Thirdly, even if we had decorations, (as briefly touched on in point 2) I don’t see the point in hauling stuff out to put up for a brief period of time just to put them away again after a few weeks, especially if we’re not having any guests over… so what is the benefit?  For ourselves?  The greater benefit would be for us to just leave our house as it is… requires a lot less effort!

OK, so that’s decorations addressed… now, presents.

Capitalism at its finest.

It’s cute when you’re a kid and you buy your dad another pocket-sized toolkit with money your mom gave you for the Secret Santa shop set up in the gymnasium of your elementary school.  When you’re in your 30s and you know your dad has what he needs and would really only benefit from gift cards for petrol… it kinda takes the excitement out… because there’s nothing worse than getting something for someone that you think they’ll really like, only to be greeted with “Present Face” (very funny video by comedy duo Garfunkel & Oates).  Or worse… when you’ve not been asked what you would like for Christmas and you’re given stuff which either you don’t need or you don’t particularly want… and you’re trying to avoid giving “Present Face” yourself… when you know for a fact that your face regularly betrays you and reveals what you’re thinking to other people.

Expectations are also set waaaaaaaay too high by advertisers.  Light fluffy snow, happy families, big dinner, loads of presents… no one’s Christmas is ever that perfect.  Never.  Stop perpetuating this falsehood.  It’s just wrong.

Going on a slight tangent… homelessness, especially at this time of year, breaks my heart.  In the book A Pony In The Bedroom (which I have referenced before in this post), Susan Dunne talks about a period of time when she was homeless, which gave me a different perspective about homelessness.  When we were in Birmingham last week, I saw several rough sleepers on the pavement, and it made me very sad; what made me feel worse was that we kept walking by, just like everyone else around us.  Later on, I was heartened by seeing a Homeless Outreach Team wearing high-viz vests going around and talking to them.  I think it’s because I feel conditioned as a woman to feel scared about approaching strangers, especially homeless folks, as the assumption is that you’ll get robbed or attacked in some other vicious way.  I might look into supporting a local homeless support service so I feel less guilty about not stopping to help.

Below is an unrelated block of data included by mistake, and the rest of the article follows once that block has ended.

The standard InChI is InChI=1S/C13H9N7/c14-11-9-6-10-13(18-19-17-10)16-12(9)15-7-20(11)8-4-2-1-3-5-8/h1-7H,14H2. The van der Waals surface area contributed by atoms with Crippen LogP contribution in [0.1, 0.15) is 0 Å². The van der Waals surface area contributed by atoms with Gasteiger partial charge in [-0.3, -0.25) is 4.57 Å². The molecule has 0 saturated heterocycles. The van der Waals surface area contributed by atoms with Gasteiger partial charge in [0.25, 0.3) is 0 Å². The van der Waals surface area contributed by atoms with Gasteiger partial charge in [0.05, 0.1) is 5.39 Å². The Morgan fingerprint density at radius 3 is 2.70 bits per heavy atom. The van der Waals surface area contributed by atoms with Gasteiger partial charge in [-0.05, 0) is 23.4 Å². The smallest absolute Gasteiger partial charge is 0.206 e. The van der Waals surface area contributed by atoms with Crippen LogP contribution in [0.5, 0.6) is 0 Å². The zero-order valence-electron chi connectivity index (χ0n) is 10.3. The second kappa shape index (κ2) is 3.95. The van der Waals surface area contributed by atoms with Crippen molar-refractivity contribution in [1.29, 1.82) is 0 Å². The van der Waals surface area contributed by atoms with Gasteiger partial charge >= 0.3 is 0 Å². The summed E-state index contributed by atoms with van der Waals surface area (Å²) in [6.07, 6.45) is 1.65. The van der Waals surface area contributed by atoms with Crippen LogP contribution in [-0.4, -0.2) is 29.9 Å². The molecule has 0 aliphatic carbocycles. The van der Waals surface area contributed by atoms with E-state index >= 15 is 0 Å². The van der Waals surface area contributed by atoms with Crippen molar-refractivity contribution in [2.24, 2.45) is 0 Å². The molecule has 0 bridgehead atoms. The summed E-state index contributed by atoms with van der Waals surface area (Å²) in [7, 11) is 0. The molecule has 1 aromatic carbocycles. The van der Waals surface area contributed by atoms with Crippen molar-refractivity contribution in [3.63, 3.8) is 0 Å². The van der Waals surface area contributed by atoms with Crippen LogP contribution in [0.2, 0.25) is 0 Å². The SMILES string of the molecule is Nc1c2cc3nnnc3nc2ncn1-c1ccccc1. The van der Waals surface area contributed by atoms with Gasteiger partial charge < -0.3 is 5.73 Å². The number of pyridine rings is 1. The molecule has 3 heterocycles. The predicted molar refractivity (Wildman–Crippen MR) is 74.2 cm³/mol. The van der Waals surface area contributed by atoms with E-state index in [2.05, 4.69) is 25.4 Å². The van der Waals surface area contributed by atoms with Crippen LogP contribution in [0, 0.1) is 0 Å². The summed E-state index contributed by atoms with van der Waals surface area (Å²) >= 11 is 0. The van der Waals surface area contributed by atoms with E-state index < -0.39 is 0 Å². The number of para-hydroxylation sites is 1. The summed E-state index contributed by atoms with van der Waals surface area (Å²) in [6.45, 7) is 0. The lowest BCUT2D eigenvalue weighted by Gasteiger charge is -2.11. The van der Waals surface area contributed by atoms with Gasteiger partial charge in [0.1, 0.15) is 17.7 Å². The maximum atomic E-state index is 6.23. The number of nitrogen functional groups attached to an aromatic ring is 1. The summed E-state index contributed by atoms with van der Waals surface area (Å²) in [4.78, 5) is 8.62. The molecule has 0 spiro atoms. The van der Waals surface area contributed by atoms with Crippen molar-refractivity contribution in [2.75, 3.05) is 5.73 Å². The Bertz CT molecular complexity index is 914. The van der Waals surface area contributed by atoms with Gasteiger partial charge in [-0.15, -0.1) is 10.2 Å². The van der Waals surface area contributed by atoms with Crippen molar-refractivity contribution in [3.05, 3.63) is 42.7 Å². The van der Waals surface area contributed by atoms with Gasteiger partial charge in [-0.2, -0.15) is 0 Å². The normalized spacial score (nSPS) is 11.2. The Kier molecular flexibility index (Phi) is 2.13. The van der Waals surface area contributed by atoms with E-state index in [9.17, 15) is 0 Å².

Anyway, there was a reason for that tangent.  Perpetuating the falsehood that Christmas is some sort of magical time of year and everything is perfect couldn’t be further from the truth for the homeless and the impoverished.  People seem to become blinded by these truths and choose to ignore it.

I suppose it just all frustrates me so much.  It’s too much for one person to put right on their own.

Another thing that bothers me is the assumption that, unless otherwise identified as affiliating with another religion other than some derivation of Christianity, you “celebrate” Christmas and are often wished “Merry Christmas”.  Simple and inoffensive, one may think, but I honestly identify myself as Atheist… that is, Atheism, meaning “a lack of belief in gods”.

I have never subscribed to any religion and if life has taught me anything, religion causes more harm than good.  So I feel like I can’t actually say that I don’t believe in Christmas as I don’t believe in Christianity, because I don’t really feel like I have to justify my beliefs (or lack thereof) to anyone who will not actually ever convince me of a bearded man who lives in the sky.  So, if anything, I feel like it’s hypocritical to buy into the whole Christmas malarkey just to not be a social outcast because everyone (n.b. obviously I don’t mean everyone, but you know what I mean) else does when I don’t believe in it.

It’s not like I’m against the whole “peace, togetherness, kindness” stuff that comes with the season, but that’s just being a good person – you don’t need a religion to make you not be a dick to other people.

Plus, there’s the whole thing how Christmas was actually stolen from the Pagans’ celebration of Yule, so…

I’m not a Grinch in that I’m not saying that no one should celebrate Christmas or that those who do are hypocrites (there are hypocrites everywhere); all I’m saying is that I would feel hypocritical if I partook in the whole Christmas thing in the way that society expects me to.  That’s not to say that I’m not going to be having Christmas dinner with Paul and my dad & Rita; if anything, Christmas is a nice excuse to have a lush homecooked meal. 🙂

If Christmas is something you celebrate, then Happy Christmas to you and your family.  If you celebrate anything else, I send you good wishes as well [I’ll leave you to fill in the blank].  Or, if like me, you don’t choose to celebrate any of the above, then good for you.  Happy December.